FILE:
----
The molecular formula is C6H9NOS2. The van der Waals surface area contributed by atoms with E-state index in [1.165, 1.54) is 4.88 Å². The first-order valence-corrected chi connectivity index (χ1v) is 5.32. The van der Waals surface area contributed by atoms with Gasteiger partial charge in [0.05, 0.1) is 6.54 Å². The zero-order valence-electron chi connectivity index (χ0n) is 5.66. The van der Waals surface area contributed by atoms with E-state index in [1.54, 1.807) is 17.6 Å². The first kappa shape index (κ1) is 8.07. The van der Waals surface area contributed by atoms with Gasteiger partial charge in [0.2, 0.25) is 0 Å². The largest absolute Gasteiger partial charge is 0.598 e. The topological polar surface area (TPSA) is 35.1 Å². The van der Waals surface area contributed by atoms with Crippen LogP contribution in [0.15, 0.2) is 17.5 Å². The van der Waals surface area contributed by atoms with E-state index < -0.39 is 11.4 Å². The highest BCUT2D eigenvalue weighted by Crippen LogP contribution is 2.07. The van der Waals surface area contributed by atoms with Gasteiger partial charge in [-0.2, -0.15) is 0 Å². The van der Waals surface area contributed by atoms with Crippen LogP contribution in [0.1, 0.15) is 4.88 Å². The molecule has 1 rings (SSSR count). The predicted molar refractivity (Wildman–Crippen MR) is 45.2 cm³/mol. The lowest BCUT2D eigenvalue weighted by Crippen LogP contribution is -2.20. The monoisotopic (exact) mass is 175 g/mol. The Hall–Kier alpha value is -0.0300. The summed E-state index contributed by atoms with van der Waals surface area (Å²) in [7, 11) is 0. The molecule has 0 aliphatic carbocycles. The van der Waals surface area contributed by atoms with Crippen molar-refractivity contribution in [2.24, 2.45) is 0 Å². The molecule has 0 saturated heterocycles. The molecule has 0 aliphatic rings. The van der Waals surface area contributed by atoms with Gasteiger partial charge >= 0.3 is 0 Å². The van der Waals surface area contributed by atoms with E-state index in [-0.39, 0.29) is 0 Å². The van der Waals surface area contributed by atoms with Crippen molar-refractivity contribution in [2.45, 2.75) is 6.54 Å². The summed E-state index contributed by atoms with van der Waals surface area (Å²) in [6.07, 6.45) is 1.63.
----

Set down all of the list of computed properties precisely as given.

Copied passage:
The molecular formula is C6H9NOS2. The van der Waals surface area contributed by atoms with E-state index in [1.165, 1.54) is 4.88 Å². The first-order valence-corrected chi connectivity index (χ1v) is 5.32. The van der Waals surface area contributed by atoms with Gasteiger partial charge in [0.05, 0.1) is 6.54 Å². The zero-order valence-electron chi connectivity index (χ0n) is 5.66. The van der Waals surface area contributed by atoms with E-state index in [1.54, 1.807) is 17.6 Å². The first kappa shape index (κ1) is 8.07. The van der Waals surface area contributed by atoms with Gasteiger partial charge in [0.2, 0.25) is 0 Å². The largest absolute Gasteiger partial charge is 0.598 e. The topological polar surface area (TPSA) is 35.1 Å². The van der Waals surface area contributed by atoms with Crippen LogP contribution in [0.15, 0.2) is 17.5 Å². The van der Waals surface area contributed by atoms with E-state index < -0.39 is 11.4 Å². The highest BCUT2D eigenvalue weighted by Crippen LogP contribution is 2.07. The van der Waals surface area contributed by atoms with Gasteiger partial charge in [-0.2, -0.15) is 0 Å². The van der Waals surface area contributed by atoms with Crippen LogP contribution in [0.1, 0.15) is 4.88 Å². The molecule has 1 rings (SSSR count). The predicted molar refractivity (Wildman–Crippen MR) is 45.2 cm³/mol. The lowest BCUT2D eigenvalue weighted by Crippen LogP contribution is -2.20. The monoisotopic (exact) mass is 175 g/mol. The Hall–Kier alpha value is -0.0300. The summed E-state index contributed by atoms with van der Waals surface area (Å²) in [7, 11) is 0. The molecule has 0 aliphatic carbocycles. The van der Waals surface area contributed by atoms with Crippen molar-refractivity contribution in [2.24, 2.45) is 0 Å². The molecule has 0 saturated heterocycles. The molecule has 0 aliphatic rings. The van der Waals surface area contributed by atoms with Gasteiger partial charge >= 0.3 is 0 Å². The van der Waals surface area contributed by atoms with E-state index in [-0.39, 0.29) is 0 Å². The van der Waals surface area contributed by atoms with Crippen molar-refractivity contribution in [2.45, 2.75) is 6.54 Å². The summed E-state index contributed by atoms with van der Waals surface area (Å²) in [6.07, 6.45) is 1.63.